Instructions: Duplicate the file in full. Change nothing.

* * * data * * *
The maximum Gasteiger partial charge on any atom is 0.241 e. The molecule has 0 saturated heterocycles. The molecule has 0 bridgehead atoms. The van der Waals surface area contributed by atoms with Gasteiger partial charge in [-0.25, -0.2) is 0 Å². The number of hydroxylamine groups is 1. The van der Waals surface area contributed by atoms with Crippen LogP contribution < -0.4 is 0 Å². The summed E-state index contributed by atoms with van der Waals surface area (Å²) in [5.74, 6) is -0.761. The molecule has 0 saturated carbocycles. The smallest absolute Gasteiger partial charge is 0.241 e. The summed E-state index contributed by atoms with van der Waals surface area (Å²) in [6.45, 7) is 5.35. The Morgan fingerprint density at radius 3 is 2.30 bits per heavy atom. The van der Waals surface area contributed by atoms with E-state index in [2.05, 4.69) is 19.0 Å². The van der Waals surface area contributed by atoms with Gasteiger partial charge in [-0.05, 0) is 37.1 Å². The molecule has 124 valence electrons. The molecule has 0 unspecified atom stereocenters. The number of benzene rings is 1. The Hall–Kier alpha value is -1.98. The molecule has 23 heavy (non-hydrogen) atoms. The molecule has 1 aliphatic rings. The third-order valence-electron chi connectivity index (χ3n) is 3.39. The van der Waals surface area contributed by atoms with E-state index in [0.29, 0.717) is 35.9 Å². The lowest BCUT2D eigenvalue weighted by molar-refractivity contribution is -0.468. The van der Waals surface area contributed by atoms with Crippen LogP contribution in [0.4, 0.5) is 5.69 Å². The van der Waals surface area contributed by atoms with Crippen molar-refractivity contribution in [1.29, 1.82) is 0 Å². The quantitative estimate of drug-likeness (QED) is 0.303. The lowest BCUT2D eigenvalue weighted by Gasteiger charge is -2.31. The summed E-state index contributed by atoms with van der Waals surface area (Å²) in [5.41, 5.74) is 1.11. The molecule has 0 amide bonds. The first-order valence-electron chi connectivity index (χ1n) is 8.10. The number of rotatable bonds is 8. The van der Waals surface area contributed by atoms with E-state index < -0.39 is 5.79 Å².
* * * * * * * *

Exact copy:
The maximum Gasteiger partial charge on any atom is 0.241 e. The molecule has 0 saturated heterocycles. The molecule has 0 bridgehead atoms. The van der Waals surface area contributed by atoms with Gasteiger partial charge in [-0.25, -0.2) is 0 Å². The number of hydroxylamine groups is 1. The van der Waals surface area contributed by atoms with Crippen LogP contribution < -0.4 is 0 Å². The summed E-state index contributed by atoms with van der Waals surface area (Å²) in [5.74, 6) is -0.761. The molecule has 0 saturated carbocycles. The smallest absolute Gasteiger partial charge is 0.241 e. The summed E-state index contributed by atoms with van der Waals surface area (Å²) in [6.45, 7) is 5.35. The Morgan fingerprint density at radius 3 is 2.30 bits per heavy atom. The van der Waals surface area contributed by atoms with E-state index in [2.05, 4.69) is 19.0 Å². The van der Waals surface area contributed by atoms with Gasteiger partial charge in [-0.05, 0) is 37.1 Å². The molecule has 124 valence electrons. The molecule has 0 unspecified atom stereocenters. The number of benzene rings is 1. The Hall–Kier alpha value is -1.98. The molecule has 23 heavy (non-hydrogen) atoms. The molecule has 1 aliphatic rings. The third-order valence-electron chi connectivity index (χ3n) is 3.39. The van der Waals surface area contributed by atoms with E-state index in [0.29, 0.717) is 35.9 Å². The lowest BCUT2D eigenvalue weighted by molar-refractivity contribution is -0.468. The van der Waals surface area contributed by atoms with Crippen LogP contribution in [0.4, 0.5) is 5.69 Å². The van der Waals surface area contributed by atoms with Crippen molar-refractivity contribution in [1.29, 1.82) is 0 Å². The quantitative estimate of drug-likeness (QED) is 0.303. The lowest BCUT2D eigenvalue weighted by Gasteiger charge is -2.31. The summed E-state index contributed by atoms with van der Waals surface area (Å²) in [5.41, 5.74) is 1.11. The molecule has 0 amide bonds. The first-order valence-electron chi connectivity index (χ1n) is 8.10. The number of rotatable bonds is 8. The van der Waals surface area contributed by atoms with E-state index < -0.39 is 5.79 Å².